Martens, ermines, musk-rats, and foxes were numerous, and the magazines of the factory might easily have been filled with their skins, but what good would that be now? The inoffensive creatures, knowing that hunting was suspended, went and came fearlessly, venturing close up to the palisade, and becoming tamer every day. Their instinct doubtless told them that they and their old enemies were alike prisoners on the island, and a common danger bound them together. It struck Mrs Barnett as strange that the two enthusiastic hunters—Marbre and Sabine—should obey the Lieutenant’s orders to spare the furred animals without remonstrance or complaint, and appeared not even to wish to shoot the valuable game around them. It was true the foxes and others had not yet assumed their winter robes, but this was not enough to explain the strange indifference of the two hunters.
Whilst walking at a good pace and talking over their strange situation, Mrs Barnett and Madge carefully noted the peculiarities of the sandy coast. The ravages recently made by the sea were distinctly visible. Fresh landslips enabled them to see new fractures in the ice distinctly. The strand, fretted away in many places, had sunk to an enormous extent, and the waves washed along a level beach when the perpendicular shores had once checked their advance. It was evident that parts of the island were now only on a level with the ocean.
“O Madge!” exclaimed Mrs Barnett, pointing to the long smooth tracts on which the curling waves broke in rapid succession, “our situation has indeed become aggravated by the awful storm! It is evident that the level of the whole island is gradually becoming lower. It is now only a question of time. Will the winter come soon enough to save us? Everything depends upon that.”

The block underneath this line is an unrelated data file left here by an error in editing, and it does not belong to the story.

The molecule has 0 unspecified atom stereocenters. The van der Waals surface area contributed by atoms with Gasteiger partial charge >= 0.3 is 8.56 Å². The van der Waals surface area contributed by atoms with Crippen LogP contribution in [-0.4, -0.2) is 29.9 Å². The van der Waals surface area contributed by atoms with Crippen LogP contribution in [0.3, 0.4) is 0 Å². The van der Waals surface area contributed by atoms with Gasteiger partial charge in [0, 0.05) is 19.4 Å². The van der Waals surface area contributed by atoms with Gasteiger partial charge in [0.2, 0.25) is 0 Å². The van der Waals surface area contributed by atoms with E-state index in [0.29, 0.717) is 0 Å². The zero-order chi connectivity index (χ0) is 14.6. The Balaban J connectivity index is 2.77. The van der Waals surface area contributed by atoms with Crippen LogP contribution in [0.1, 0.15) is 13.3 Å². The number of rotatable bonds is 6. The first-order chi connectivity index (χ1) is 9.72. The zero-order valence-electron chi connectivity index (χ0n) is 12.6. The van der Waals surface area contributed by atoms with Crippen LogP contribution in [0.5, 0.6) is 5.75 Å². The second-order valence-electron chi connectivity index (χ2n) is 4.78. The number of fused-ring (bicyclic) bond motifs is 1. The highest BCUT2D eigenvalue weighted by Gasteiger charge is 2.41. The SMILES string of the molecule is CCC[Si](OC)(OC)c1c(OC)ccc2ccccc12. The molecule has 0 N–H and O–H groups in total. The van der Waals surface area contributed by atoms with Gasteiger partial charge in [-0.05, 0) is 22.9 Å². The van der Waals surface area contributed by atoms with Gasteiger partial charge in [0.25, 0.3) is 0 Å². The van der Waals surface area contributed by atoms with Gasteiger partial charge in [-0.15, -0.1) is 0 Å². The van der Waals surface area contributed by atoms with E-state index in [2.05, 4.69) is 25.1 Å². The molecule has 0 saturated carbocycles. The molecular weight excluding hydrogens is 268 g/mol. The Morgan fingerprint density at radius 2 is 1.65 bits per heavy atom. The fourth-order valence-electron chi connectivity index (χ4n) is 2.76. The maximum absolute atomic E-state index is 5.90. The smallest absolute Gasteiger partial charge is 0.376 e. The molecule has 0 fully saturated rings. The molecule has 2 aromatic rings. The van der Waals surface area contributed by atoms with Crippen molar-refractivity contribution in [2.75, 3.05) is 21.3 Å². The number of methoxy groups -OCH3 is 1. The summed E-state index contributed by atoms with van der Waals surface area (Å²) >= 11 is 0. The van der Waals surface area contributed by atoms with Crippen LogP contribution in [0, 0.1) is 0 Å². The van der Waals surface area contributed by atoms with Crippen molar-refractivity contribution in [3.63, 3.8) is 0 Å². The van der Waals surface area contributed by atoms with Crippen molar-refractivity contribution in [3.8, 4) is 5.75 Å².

“The winter will come, my dear girl,” replied Madge with her usual unshaken confidence. “We have already had two falls of snow. Ice is [begininng] beginning to accumulate, and God will send it us in time, I feel sure.”
“You are right. Madge, we must have faith!” said Mrs Barnett. “We women who do not trouble ourselves about the scientific reasons for physical phenomena can hope, when men who are better informed, perhaps, despair. That is one of our blessings, which our Lieutenant unfortunately does not share. He sees the significance of facts, he reflects, he calculates, he reckons up the time still remaining to us, and I see that he is beginning to lose all hope.”
“He is a brave, energetic man, for all that,” replied Madge.
“Yes,” added Mrs Barnett, “and if it be in the power of man to save us, he will do it.”
By nine o’clock the two women had walked four miles. They were often obliged to go inland for some little distance, to avoid parts of the coast already invaded by the sea. Here and there the waves had encroached half-a-mile beyond the former high-water line, and the thickness of the ice-field had been considerably reduced. There was danger that it would soon yield in many places, and that new bays would be formed all along the coast.
As they got farther from the fort Mrs Barnett noticed that the number of furred animals decreased considerably. The poor creatures evidently felt more secure near a human habitation. The only formidable animals which had not been led by instinct to escape in time from the dangerous island were a few wolves, savage beasts which even a common danger did not conciliate. Mrs Barnett and Madge saw several wandering about on the plains, but they did not approach, and soon disappeared behind the hills on the south of the lagoon.
“What will become of all these imprisoned animals,” said Madge, “when all food fails them, and they are famished with hunger in the winter?”
“They will not be famished in a hurry, Madge,” replied Mrs Barnett, “and we shall have nothing to fear from them; all the martens, ermines, and Polar hares, which we spare will fall an easy prey to them. That is not our danger; the brittle ground beneath our feet, which may at any moment give way, is our real peril. Only look how the sea is advancing here.